The Chinese and American flags. (AP Photo/Andy Wong)
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Sun Tzu, the ancient author of The Art of War, must be throwing a rice wine party in his heavenly tomb in the wake of the shirtsleeves California love-in between President Obama and President Xi Jinping. “Know your enemy” was, it seems, the theme of the meeting. Beijing was very much aware of—and had furiously protested—Washington’s deep plunge into China’s computer networks over the past fifteen years via a secretive NSA unit, the Office of Tailored Access Operations (with the apt acronym TAO). Yet Xi merrily allowed Obama to pontificate on hacking and cyber-theft as if China were alone on such a stage.
Enter—with perfect timing—Edward Snowden, the spy who came in from Hawaii and who has been holed up in Hong Kong since May 20th. And cut to the wickedly straight-faced, no-commentary-needed take on Obama’s hacker army by Xinhua, the Chinese Communist Party’s official press service. With America’s dark-side-of-the-moon surveillance programs like Prism suddenly in the global spotlight, the Chinese, long blistered by Washington’s charges about hacking American corporate and military websites, were polite enough. They didn’t even bother to mention that Prism was just another node in the Pentagon’s Joint Vision 2020 dream of “full spectrum dominance.”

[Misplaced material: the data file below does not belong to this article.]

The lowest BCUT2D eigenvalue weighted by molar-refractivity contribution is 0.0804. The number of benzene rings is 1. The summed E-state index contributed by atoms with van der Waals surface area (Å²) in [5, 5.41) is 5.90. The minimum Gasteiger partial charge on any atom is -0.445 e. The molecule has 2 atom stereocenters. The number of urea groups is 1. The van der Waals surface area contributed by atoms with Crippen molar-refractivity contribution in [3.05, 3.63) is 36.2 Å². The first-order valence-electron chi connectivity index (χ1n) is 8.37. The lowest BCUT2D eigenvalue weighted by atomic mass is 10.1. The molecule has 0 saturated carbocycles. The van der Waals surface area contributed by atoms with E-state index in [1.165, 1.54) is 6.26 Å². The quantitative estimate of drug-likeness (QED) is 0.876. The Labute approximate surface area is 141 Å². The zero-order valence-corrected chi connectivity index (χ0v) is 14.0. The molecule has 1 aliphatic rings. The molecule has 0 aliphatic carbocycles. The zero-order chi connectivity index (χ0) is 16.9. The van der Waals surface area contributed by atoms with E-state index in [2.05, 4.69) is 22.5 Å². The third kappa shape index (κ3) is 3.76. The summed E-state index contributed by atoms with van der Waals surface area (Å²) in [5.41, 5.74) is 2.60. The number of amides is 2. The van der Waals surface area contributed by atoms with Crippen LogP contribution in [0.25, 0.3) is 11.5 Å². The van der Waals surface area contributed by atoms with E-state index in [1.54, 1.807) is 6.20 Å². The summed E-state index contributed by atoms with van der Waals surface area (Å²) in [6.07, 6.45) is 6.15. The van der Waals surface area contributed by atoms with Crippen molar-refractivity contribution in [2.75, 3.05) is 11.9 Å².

By revealing the existence of Prism (and other related surveillance programs), Snowden handed Beijing a roast duck banquet of a motive for sticking with cyber-surveillance. Especially after Snowden, a few days later, doubled down by unveiling what Xi, of course, already knew—that the National Security Agency had for years been relentlessly hacking both Hong Kong and mainland Chinese computer networks.
But the ultimate shark fin’s soup on China’s recent banquet card was an editorial in the Communist Party–controlled Global Times. “Snowden,” it acknowledged, “is a ‘card’ that China never expected,” adding that “China is neither adept at nor used to playing it.” Its recommendation: use the recent leaks “as evidence to negotiate with the US” It also offered a warning that “public opinion will turn against China’s central government and the Hong Kong SAR [Special Administrative Region] government if they choose to send [Snowden] back.”
With a set of cyber-campaigns—from cyber-enabled economic theft and espionage to the possibility of future state-sanctioned cyber-attacks—evolving in the shadows, it’s hard to spin the sunny “new type of great power relationship” President Xi suggested for the US and China at the recent summit.
It’s the (State) Economy, Stupid
The unfolding Snowden cyber-saga effectively drowned out the Obama administration’s interest in learning more about Xi’s immensely ambitious plans for reconfiguring the Chinese economy—and how to capture a piece of that future economic pie for American business. Essential to those plans is an astonishing investment of $6.4 trillion by China’s leadership in a drive to “urbanize” the economy yet further by 2020.